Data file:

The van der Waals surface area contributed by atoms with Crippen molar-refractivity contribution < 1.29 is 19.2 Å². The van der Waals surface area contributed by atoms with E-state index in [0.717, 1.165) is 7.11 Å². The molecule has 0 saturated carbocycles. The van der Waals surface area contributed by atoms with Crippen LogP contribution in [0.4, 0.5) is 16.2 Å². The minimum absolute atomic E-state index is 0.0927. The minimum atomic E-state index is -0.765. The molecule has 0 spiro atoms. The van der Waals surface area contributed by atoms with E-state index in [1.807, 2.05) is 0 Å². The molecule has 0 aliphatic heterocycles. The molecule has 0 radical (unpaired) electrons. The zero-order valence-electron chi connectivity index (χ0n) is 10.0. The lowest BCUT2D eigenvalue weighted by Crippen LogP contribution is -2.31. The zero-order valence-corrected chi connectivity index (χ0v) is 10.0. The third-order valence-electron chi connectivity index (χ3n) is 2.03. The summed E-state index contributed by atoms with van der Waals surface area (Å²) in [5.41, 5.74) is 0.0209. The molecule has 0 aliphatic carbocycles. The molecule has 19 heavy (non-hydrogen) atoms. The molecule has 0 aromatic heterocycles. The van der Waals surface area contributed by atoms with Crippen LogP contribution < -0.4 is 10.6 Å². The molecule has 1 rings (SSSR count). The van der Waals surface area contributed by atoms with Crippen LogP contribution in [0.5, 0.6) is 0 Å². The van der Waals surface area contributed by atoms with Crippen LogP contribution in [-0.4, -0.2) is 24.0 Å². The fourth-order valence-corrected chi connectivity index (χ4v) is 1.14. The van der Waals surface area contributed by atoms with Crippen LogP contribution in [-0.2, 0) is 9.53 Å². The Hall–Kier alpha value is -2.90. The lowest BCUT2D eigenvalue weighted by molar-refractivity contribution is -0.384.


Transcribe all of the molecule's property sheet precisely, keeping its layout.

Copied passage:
The van der Waals surface area contributed by atoms with Crippen molar-refractivity contribution < 1.29 is 19.2 Å². The van der Waals surface area contributed by atoms with E-state index in [0.717, 1.165) is 7.11 Å². The molecule has 0 saturated carbocycles. The van der Waals surface area contributed by atoms with Crippen LogP contribution in [0.4, 0.5) is 16.2 Å². The minimum absolute atomic E-state index is 0.0927. The minimum atomic E-state index is -0.765. The molecule has 0 spiro atoms. The van der Waals surface area contributed by atoms with E-state index in [1.807, 2.05) is 0 Å². The molecule has 0 aliphatic heterocycles. The molecule has 0 radical (unpaired) electrons. The zero-order valence-electron chi connectivity index (χ0n) is 10.0. The lowest BCUT2D eigenvalue weighted by Crippen LogP contribution is -2.31. The zero-order valence-corrected chi connectivity index (χ0v) is 10.0. The third-order valence-electron chi connectivity index (χ3n) is 2.03. The summed E-state index contributed by atoms with van der Waals surface area (Å²) in [5.41, 5.74) is 0.0209. The molecule has 0 aliphatic carbocycles. The molecule has 19 heavy (non-hydrogen) atoms. The molecule has 0 aromatic heterocycles. The van der Waals surface area contributed by atoms with Crippen LogP contribution < -0.4 is 10.6 Å². The molecule has 1 rings (SSSR count). The van der Waals surface area contributed by atoms with Crippen LogP contribution in [0.5, 0.6) is 0 Å². The van der Waals surface area contributed by atoms with Crippen LogP contribution in [-0.4, -0.2) is 24.0 Å². The fourth-order valence-corrected chi connectivity index (χ4v) is 1.14. The van der Waals surface area contributed by atoms with Crippen LogP contribution in [-0.2, 0) is 9.53 Å². The Hall–Kier alpha value is -2.90. The lowest BCUT2D eigenvalue weighted by molar-refractivity contribution is -0.384.